Jair Bolsonaro has some other ideas – or not – on economy. The so-called social liberal candidate often clamps up in interviews and debates when asked about his economic policies. “I do not understand economy. I have a very competent economist who will take care of it,” Bolsonaro said recently in an interview with a group of Brazilian journalists.
That economist is Paulo Guedes who has the reputation of being one of the Chicago Boys who were responsible for the neoliberal economic model imposed in the region during the wave of bloody military dictatorships of the 1960s and 1970s. The economic guru of Bolsonaro was invited to teach at the University of Chile at the height of the dictatorship in that country, where thousands were killed or disappeared under General Pinochet’s rule. For the American linguist and philosopher Noam Chosmky, who was in Brazil last week on a lecture tour, the naming of Guedes by Bolsonaro is quite disturbing since it sums up the “worst” in neoliberalism.
“Wherever they went, the Chicago Boys destroyed the economy. And Paulo Guedes is a Chicago Boy,” warned Chomsky, one of the biggest public intellectuals of our times, at a meeting at the Centre for Alternative Media in Sao Paulo this week.
It’s just not on politics and economy that Bolsonaro and his team look at Brazil’s brutalized past for inspiration, their world-view too is tainted by the Cold War paranoia. In a lecture last week, when asked about his plans for the country’s foreign policy, Gen Hamilton Mourao, the vice-presidential candidate Bolsonaro, called the emerging countries “mulambada”, an offensive term of Angolan origin which first appeared at the time of slavery, and is used in a pejorative sense. In the same lecture, the retired general made a mockery of south-south cooperation, which had been the cornerstone of Brazil’s foreign policy during the PT years.
B back in BRICS
On the other hand, the election manifesto released by Haddad has placed “engagement with the emerging countries, especially the BRICS group” on the top of its agenda, second only to “protecting the Brazilian democracy and sovereignty”.
Speaking to The Wire, Haddad said Brazil should work closely with other emerging countries to “propel our economies towards a welfare economy”. “Today, the developed world is seeking to create obstacles to the development of the semi-peripheral countries that seek the same standard of living that they themselves have achieved, which in my opinion is unacceptable,” the PT candidate told The Wire. “Trade between Brazil and China, between Brazil and India has multiplied over the years and this has been beneficial to the BRIC economies. Brazil will take over the BRICS presidency next year and assume the presidency of the BRICS bank in 2020. So how can a person who is running for President turn a blind eye to this opportunity?”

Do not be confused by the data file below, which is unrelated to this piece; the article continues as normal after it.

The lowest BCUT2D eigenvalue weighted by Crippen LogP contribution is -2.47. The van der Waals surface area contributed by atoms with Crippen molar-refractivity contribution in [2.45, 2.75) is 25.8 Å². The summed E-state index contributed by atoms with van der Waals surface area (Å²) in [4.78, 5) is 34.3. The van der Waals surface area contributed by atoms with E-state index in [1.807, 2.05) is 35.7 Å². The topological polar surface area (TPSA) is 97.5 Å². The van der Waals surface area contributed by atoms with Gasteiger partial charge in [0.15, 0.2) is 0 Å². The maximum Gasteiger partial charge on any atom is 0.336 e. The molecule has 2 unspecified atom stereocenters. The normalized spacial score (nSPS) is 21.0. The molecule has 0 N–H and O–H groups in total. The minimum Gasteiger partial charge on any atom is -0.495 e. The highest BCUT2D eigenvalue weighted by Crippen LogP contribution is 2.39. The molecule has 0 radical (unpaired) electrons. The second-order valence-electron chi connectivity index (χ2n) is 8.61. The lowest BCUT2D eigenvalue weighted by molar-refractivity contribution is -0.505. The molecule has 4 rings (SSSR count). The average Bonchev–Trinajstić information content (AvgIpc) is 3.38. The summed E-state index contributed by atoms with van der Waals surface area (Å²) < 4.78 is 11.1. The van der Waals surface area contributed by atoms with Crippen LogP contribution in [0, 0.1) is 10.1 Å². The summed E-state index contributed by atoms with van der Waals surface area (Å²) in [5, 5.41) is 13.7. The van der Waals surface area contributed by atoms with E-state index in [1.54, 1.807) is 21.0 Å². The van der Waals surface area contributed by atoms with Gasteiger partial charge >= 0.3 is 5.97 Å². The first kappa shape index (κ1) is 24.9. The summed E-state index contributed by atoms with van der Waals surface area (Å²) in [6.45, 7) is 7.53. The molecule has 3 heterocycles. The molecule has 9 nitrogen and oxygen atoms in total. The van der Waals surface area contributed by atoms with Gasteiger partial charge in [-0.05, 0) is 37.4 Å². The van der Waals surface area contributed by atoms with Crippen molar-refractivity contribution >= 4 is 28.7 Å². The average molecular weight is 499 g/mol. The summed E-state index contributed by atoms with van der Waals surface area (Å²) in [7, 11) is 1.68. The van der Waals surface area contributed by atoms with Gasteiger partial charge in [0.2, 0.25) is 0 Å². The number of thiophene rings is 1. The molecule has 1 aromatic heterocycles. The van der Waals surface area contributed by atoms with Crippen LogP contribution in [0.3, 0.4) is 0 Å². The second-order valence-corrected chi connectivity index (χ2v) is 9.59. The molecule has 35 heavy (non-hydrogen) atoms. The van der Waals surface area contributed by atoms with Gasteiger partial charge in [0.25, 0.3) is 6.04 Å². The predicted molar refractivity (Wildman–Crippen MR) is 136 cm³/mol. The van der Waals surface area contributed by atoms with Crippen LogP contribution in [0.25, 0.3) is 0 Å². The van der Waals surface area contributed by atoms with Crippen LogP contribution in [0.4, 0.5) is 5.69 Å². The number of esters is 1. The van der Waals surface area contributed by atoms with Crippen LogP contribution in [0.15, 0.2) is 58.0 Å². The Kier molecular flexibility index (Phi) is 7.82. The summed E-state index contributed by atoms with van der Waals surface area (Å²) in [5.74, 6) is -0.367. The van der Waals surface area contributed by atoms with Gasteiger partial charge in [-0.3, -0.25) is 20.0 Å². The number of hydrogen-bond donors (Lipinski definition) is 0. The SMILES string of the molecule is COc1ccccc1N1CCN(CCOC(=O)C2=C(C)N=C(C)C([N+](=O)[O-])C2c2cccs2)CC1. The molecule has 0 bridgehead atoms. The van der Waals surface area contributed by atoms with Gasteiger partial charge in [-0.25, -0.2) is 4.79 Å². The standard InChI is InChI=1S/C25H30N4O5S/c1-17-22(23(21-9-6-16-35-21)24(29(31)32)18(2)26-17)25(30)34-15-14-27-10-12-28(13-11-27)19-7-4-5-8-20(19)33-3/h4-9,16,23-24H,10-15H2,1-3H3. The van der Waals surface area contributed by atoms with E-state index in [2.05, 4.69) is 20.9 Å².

Since becoming president in 2016, Michel Temer has done just that as he ramped up Brazil’s engagement with US and EU at the cost of other BRICS countries. “You should know that recently we had a visit of the US Secretary of Defence [James Mattis] who directed the Temer government not to seek harmonious relations with the BRICS. Something that was unthinkable five years ago is happening today,” reveals Haddad to The Wire.
Not just James Mattis but US vice president Mike Pence and several other top officials have made trips to Brazil in the past one year, probably to keep the country in their sphere of influence.
In 2013, when it was revealed that the US National Security Agency (NSA) was spying on President Dilma Rousseff, who was jailed and tortured during the US-backed military rule in Brazil, put off a trip to the White House besides cancelling a multi-million dollar fighter jet deal with an American company. That led to souring of relations between US and PT.
According to American economist Mark Weisbrot, the US had a direct role in the impeachment of Dilma Rousseff and imprisoning of Lula. “As Lula himself said when he was asked about the US role in any of this he said it took us 50 years to find out what the US did in the coup in Brazil in 1964, so you can expect that there will be more in the future that will find out,” Weisbrot recently told Brasil 247 in an interview.